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L.B., a transgender teen at Harrison Central High School, missed her graduation after a Mississippi judge denied her family’s request to have her wear a dress during the special ceremony.

According to court documents obtained by the American Civil Liberties Union (ACLU), the 17 year old student, whose full name is being withheld due to privacy concerns, said she was pulled into the principal’s office and asked what she was going to wear to the ceremony on May 9, two weeks before the event.  L.B. told the school’s principal Kelly Fuller that she was going to wear “a white dress.”

“Then she told me I was not going to be allowed to wear a dress, and I would have to wear boy clothes. And she stated that the Superintendent called her asking about what students would wear to graduation,” the teen told CNN.

The young teen said she had worn girl’s clothing all year prior to the school’s objection.

L.B. was shocked by Fuller’s reaction because her clothing had never been an issue prior. The transgender student said that last year, she attended prom wearing a sparkly dress and high heels without any objection from school officials.

“I was being me, and I felt very accepted at the time,” she said. “I felt very understood. I felt that I had a great support system at that school.”

On May 18, L.B. and her parents Samantha Brown and Henry Brown, filed a federal lawsuit demanding Harrison County School District officials allow the teen to wear a dress during the graduation ceremony from Harrison Central High School.

In the suit, Mrs. Brown argued that after speaking to the school’s principal, she discovered that the dress code policy for graduation was different from the policy put in place throughout the school year.

According to the documents, the Harrison County School District’s policy on graduation stated that “Students are expected to wear dress shoes, dress clothes (dresses or dressy pant-suit for girls and dress pants, shirt, and tie for the boys).”  But the dress code rules did not mention any specific guidelines for LGBTQ students, nor did it state that students must dress according to their gender assigned at birth.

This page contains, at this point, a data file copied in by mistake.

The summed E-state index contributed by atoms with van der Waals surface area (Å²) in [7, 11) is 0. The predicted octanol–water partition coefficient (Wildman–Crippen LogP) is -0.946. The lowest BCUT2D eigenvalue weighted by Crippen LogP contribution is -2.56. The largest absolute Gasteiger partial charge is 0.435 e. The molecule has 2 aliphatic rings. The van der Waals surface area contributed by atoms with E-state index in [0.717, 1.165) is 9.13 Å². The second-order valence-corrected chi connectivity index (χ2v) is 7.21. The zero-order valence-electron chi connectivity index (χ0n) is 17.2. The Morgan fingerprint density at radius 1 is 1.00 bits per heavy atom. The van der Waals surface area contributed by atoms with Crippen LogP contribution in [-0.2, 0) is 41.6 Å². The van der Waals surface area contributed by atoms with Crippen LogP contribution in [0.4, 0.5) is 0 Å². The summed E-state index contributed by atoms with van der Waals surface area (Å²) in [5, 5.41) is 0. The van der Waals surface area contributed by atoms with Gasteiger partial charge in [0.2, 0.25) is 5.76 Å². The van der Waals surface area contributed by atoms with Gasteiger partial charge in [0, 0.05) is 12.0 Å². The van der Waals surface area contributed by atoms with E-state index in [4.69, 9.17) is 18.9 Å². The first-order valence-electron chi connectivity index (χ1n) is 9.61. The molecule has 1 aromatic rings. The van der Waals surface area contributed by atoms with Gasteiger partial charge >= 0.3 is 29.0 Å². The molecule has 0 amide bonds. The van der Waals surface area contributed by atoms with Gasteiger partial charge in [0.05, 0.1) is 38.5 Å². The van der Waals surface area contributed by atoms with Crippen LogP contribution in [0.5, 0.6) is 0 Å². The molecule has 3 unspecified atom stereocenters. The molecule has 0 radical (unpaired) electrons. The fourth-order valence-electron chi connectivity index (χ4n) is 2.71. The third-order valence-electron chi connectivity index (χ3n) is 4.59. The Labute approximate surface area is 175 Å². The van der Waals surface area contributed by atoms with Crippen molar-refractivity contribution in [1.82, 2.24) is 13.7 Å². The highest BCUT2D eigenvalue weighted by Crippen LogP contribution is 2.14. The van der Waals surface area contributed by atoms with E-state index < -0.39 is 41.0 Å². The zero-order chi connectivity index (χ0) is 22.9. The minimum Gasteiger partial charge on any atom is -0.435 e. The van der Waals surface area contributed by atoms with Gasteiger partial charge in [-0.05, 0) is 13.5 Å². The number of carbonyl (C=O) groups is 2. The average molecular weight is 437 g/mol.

“Graduation school dress policy is girls have to wear white dresses and boys wear a white button up shirt with a tie and black pants and socks with black dress shoes,” Brown told CNN. “This has never been an issue before. We felt like we were abiding by the dress code according to what she identifies as.”

Mrs. Brown and L.B. aren’t giving up without a fight.

After the judge ruled against the family’s motion, L.B. opted to miss her graduation. The suit notes that the young teen did not attend the ceremony because she “rather stand up for what’s right than be humiliated.”

“My graduation is supposed to be a moment of pride. My graduation is supposed to be a moment of pride and celebration and school officials want to turn it into a moment of humiliation and shame,” L.B. added in a statement.“The clothing I’ve chosen is fully appropriate for the ceremony and the superintendent’s objections to it are entirely unfair to myself, my family, and all transgender students like me. I have the right to celebrate my graduation as who I am, not who anyone else wants me to be.”

Brown plans to take further legal action against the school to defend her transgender daughter.

“She’s a good student, she made it to the finish line,” the concerned mother said. “That should be more of the things the children should be worried about rather than whether they will be targeted by what they identify as.  The matriarch added, “We’re going to continue to speak on this and continue to fight for what we feel is right.”

CNN noted that Mitchell King, the Harrison County School District superintendent testified in court documents that the district relies on birth certificates to determine whether a student is male or female.  The suit also included a phone conversation between Mrs. Brown and King, in which he reportedly referred to L.B. as “a boy.”

“He needs to wear pants, socks, and shoes, like a boy,” the superintendent allegedly said during the call.


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